Bombshell How-To: be at peace with your mind

October 17, 2013 in Uncategorized

I know what you’re expecting out of this: sit cross-legged on your finest $243 Anthropologie tuft and let life flow through you like water.  Quiet the mind…free your head of all thoughts…let your mind be still…

NOPE.  Actually, for someone learning to create peace in their own head, that concept of meditation can flat-out suck.

But Emily, mental silence is the only path to true inner peace…”

Ha.  HA!  Hate to disrupt your blissful mental silence, but I don’t buy it.

Meditation asks you to control something out of your control, in the name of peace. But have you ever tried controlling the weather, or traffic, or congress? Hardly peaceful. And not because either are inherently bad (seriously though, watch it, congress…), but because fighting to maintain control over the uncontrollable is a silly and unsustainable practice.  It’s like trying to stop the seasons from changing, or stop The Almighty Baby Goose from being perfect-looking.  It just can’t be done.

It’s the same with thoughts that pop up. You can’t stop your mind from forming thoughts/ideas/judgments based on the information it receives. But you can control what you do with those thoughts.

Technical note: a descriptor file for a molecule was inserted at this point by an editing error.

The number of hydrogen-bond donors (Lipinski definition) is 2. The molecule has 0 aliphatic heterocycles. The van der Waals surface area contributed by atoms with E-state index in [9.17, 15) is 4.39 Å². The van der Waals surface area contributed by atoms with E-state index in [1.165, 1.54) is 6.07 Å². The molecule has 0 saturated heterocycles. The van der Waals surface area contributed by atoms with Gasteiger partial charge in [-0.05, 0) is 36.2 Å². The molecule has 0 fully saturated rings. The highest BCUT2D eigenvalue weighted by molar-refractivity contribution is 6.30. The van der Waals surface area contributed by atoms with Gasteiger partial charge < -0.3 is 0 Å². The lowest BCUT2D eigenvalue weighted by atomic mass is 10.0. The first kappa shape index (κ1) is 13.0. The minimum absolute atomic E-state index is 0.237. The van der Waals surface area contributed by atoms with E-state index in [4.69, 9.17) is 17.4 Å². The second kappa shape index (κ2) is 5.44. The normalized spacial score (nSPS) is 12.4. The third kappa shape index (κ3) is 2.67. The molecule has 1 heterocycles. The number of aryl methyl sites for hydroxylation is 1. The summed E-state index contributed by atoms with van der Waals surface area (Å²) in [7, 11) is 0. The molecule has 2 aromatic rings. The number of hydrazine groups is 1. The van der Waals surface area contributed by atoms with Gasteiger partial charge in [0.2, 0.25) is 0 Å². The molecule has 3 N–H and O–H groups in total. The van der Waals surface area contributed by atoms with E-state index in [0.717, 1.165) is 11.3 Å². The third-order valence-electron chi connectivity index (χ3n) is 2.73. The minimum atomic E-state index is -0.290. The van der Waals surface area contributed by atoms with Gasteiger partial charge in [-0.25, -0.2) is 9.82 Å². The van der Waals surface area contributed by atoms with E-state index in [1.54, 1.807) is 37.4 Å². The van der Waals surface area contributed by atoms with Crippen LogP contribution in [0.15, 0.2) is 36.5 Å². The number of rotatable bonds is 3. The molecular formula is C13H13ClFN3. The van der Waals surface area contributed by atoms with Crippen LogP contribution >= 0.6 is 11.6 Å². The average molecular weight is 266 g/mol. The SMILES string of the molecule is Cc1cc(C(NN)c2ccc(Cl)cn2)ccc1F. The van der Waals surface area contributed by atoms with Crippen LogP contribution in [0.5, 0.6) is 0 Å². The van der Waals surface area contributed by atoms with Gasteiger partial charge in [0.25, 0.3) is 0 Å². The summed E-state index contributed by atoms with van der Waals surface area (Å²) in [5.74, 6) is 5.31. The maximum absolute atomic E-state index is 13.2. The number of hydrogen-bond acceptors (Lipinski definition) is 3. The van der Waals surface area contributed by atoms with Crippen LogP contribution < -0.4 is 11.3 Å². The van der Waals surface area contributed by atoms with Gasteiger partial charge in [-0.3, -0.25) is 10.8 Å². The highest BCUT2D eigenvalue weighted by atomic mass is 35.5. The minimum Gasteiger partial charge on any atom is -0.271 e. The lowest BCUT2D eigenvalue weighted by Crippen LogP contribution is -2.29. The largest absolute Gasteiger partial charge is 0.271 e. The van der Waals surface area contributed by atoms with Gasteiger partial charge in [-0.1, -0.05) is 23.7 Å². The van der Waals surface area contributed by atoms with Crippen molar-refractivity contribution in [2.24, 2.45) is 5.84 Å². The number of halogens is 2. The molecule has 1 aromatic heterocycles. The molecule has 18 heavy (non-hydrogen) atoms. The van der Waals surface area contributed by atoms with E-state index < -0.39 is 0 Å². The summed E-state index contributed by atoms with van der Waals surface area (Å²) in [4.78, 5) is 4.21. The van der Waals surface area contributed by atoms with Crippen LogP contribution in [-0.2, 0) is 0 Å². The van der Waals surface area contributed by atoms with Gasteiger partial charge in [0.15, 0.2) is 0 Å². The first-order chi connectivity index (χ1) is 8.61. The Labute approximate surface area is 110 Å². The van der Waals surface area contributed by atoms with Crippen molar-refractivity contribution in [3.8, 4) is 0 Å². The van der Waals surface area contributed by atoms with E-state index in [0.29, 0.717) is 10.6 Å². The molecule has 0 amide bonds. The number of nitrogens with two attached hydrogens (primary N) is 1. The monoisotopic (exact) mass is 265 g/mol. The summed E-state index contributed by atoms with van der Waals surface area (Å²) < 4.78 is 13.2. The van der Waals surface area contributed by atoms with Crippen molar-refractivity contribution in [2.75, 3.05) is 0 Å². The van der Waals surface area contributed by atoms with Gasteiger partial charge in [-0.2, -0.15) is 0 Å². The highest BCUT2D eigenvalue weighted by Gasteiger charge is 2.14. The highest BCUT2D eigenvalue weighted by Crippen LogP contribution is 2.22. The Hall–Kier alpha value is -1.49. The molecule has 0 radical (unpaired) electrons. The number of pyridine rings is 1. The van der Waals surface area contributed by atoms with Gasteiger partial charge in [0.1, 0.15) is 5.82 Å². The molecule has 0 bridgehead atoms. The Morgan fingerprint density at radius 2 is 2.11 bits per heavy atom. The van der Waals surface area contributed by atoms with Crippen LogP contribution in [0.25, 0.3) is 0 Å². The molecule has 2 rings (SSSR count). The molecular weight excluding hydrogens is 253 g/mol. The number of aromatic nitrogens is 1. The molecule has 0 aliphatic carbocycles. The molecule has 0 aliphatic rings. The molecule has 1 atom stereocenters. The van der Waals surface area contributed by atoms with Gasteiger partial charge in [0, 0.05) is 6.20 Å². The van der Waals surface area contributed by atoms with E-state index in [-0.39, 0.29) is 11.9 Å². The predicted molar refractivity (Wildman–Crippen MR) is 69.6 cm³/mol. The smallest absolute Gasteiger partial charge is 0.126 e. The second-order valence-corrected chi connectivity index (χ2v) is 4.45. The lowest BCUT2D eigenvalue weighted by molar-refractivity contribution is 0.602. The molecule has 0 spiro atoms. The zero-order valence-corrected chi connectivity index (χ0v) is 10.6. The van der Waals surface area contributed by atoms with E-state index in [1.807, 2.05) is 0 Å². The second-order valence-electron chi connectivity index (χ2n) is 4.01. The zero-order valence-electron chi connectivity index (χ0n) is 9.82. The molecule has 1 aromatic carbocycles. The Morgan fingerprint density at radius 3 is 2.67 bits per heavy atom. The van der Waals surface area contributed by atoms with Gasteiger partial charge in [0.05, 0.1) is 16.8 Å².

Think of your mind like the yappity yap person at the next booth. It’s not in your control whether or not that person is yapping away, or what she’s yapping about.  But traditional, thought-free meditation essentially gives you one option: block her out - will yourself to not hear her.  But the real truth is that you have so many more options than to merely try to shut her out.

For example, you can ask her questions, disagree with her, agree with her, offer a different perspective, choose not to internalize what she says, ask her to quiet her voice or change the conversation. You might even go engage in conversation with her for a bit (she may be willing to blow your mind with her insight, if you let her). She may even choose to change her tune just because you sat with her and listened openly for a bit.

Do you see what I’m getting at here?  Turning off your mind is not peace, it’s a coma.  There are so many wonderful things you can do with your mind.  So many ways you can interact with your thoughts to bring yourself more joy, more enlightenment, more ultimate, lasting peace.  Why shut that all out?

I’m not discounting thought-free meditation here.  Sitting in mental silence can be a delicious practice, and putting your brain on pause can be just as enlightening as tuning in.  What I am discounting is the notion that peace can only mean silence.  Oh hell naw.

Peace comes from a sound, open relationship with your mind. From knowing that whatever curveball of a thought life springs into your consciousness, you and your mind can work together to make it okay.

That’s the real om, baby.